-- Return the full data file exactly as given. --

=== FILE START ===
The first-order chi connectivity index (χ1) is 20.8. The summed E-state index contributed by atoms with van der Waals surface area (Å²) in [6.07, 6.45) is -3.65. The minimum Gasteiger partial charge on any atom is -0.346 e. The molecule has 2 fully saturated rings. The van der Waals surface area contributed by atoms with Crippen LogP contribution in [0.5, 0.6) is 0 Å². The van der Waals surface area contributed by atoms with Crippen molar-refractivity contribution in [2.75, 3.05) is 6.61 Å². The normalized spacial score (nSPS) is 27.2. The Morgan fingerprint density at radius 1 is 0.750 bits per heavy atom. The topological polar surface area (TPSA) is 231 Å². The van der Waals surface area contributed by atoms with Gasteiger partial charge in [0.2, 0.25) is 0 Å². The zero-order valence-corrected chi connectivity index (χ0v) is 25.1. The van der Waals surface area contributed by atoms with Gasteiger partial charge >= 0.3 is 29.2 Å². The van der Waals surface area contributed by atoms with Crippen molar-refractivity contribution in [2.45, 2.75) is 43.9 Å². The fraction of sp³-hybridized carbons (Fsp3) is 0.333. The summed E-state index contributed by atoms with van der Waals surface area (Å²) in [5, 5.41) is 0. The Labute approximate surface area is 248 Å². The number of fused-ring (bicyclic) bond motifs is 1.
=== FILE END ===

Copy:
The first-order chi connectivity index (χ1) is 20.8. The summed E-state index contributed by atoms with van der Waals surface area (Å²) in [6.07, 6.45) is -3.65. The minimum Gasteiger partial charge on any atom is -0.346 e. The molecule has 2 fully saturated rings. The van der Waals surface area contributed by atoms with Crippen LogP contribution in [0.5, 0.6) is 0 Å². The van der Waals surface area contributed by atoms with Crippen molar-refractivity contribution in [2.75, 3.05) is 6.61 Å². The normalized spacial score (nSPS) is 27.2. The Morgan fingerprint density at radius 1 is 0.750 bits per heavy atom. The topological polar surface area (TPSA) is 231 Å². The van der Waals surface area contributed by atoms with Gasteiger partial charge in [0.2, 0.25) is 0 Å². The zero-order valence-corrected chi connectivity index (χ0v) is 25.1. The van der Waals surface area contributed by atoms with Gasteiger partial charge >= 0.3 is 29.2 Å². The van der Waals surface area contributed by atoms with Crippen molar-refractivity contribution in [2.45, 2.75) is 43.9 Å². The fraction of sp³-hybridized carbons (Fsp3) is 0.333. The summed E-state index contributed by atoms with van der Waals surface area (Å²) in [5, 5.41) is 0. The Labute approximate surface area is 248 Å². The number of fused-ring (bicyclic) bond motifs is 1.